Tuesday, January 1, 2013

The value of reducing eutrophication in European marine areas — A Bayesian meta-analysis

Abstract: One of the threats to the marine environment is eutrophication, which causes many adverse impacts that reduce human well-being. Determining the benefits of improving the state of marine areas has drawn increasing attention, especially with the establishment of the European Union Marine Strategy Framework Directive. However, existing knowledge of the benefits provided by marine ecosystem services in Europe is limited and context-specific. This study applies meta-analysis to summarize available information on the value of reducing eutrophication in European sea areas, and to provide welfare predictions for different scenarios. The challenges related to the small number of available studies are addressed by employing a Bayesian meta-regression. Several models are compared with prior and posterior predictive checks, and value predictions are estimated using Bayesian model averaging. The results indicate that the perceived benefits of reducing eutrophication in European marine areas can be considerable, with the predicted annual willingness to pay per person ranging from $6 for small local changes to $235 for substantial changes covering large sea areas. The findings suggest that values differ between marine regions, highlighting the importance of investigating previously unstudied geographical areas. As marine policy requires international cooperation, future studies would also benefit from collaboration between countries.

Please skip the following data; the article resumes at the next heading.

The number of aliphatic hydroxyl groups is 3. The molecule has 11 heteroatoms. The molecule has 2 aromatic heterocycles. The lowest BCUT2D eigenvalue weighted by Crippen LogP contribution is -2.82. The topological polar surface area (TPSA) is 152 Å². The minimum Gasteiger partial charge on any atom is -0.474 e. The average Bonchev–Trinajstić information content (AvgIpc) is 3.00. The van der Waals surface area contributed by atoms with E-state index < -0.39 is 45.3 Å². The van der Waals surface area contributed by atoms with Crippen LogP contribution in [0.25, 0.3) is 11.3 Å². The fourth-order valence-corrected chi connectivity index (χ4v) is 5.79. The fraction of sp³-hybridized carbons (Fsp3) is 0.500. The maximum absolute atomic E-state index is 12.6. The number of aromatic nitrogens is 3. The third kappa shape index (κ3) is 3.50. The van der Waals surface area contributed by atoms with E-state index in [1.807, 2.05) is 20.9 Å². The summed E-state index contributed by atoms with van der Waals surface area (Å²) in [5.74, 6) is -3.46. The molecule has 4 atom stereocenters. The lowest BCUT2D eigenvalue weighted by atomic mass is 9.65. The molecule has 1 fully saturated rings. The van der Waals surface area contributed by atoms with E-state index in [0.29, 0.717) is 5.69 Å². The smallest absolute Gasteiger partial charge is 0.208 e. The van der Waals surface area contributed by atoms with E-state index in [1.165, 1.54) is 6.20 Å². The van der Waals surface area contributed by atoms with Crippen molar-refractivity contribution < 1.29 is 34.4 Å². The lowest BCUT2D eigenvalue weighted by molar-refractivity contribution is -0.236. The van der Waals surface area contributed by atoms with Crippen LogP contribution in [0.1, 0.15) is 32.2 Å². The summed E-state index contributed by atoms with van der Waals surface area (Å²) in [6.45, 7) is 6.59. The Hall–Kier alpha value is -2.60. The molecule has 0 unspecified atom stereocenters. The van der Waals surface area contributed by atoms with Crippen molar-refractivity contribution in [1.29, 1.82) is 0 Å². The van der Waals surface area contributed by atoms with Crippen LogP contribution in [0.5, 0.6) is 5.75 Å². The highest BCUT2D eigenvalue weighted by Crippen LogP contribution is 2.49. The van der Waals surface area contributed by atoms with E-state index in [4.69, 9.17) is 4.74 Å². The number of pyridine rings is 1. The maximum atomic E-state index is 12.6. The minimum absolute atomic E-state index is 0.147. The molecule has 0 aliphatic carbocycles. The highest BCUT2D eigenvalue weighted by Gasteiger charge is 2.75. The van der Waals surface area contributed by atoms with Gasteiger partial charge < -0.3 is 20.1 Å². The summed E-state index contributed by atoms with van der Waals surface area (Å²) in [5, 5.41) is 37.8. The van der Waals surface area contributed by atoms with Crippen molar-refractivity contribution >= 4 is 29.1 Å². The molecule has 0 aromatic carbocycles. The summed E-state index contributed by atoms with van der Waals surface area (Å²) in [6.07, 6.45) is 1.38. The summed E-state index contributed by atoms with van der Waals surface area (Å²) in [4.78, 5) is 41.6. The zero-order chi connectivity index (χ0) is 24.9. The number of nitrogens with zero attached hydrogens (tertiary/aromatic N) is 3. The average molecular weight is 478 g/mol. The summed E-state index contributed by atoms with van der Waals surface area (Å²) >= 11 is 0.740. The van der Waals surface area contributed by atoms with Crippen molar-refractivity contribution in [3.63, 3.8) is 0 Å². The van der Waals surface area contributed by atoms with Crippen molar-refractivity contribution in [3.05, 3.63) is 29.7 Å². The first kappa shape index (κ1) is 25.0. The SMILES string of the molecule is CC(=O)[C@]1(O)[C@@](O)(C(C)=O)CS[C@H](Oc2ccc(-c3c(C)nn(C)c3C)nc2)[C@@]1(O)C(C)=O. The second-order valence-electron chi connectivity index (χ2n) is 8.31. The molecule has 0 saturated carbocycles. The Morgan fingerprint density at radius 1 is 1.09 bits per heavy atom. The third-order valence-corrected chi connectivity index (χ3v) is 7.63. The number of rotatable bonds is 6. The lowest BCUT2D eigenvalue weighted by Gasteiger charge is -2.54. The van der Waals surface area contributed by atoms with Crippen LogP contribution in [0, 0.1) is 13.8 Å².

Highlights

► Meta-analysis is used to summarize existing knowledge of the benefits of reducing eutrophication in Europe marine areas.
► Bayesian techniques are employed to address the challenges related to the small number of observations.
► Several models are compared with predictive performance checks and WTP predictions are done using Bayesian model averaging.
► The benefits of reducing eutrophication can be substantial, with the predicted WTP ranging from $6 to $235 per person. 
► Future valuation studies should be directed to previously unstudied geographical areas and international collaboration.
a MTT Agrifood Research Finland, Latokartanonkaari 9, 00790 Helsinki, Finland 
b Fisheries and Environmental Management Group, Department of Environmental Sciences, University of Helsinki, Finland
Ecological Economics via Elsevier Science Direct www.ScienceDirect.com
Volume 83; November, 2012; Pages 1–10
Keywords: Meta-analysis; Benefit transfer; Bayesian estimation; Eutrophication; Marine areas

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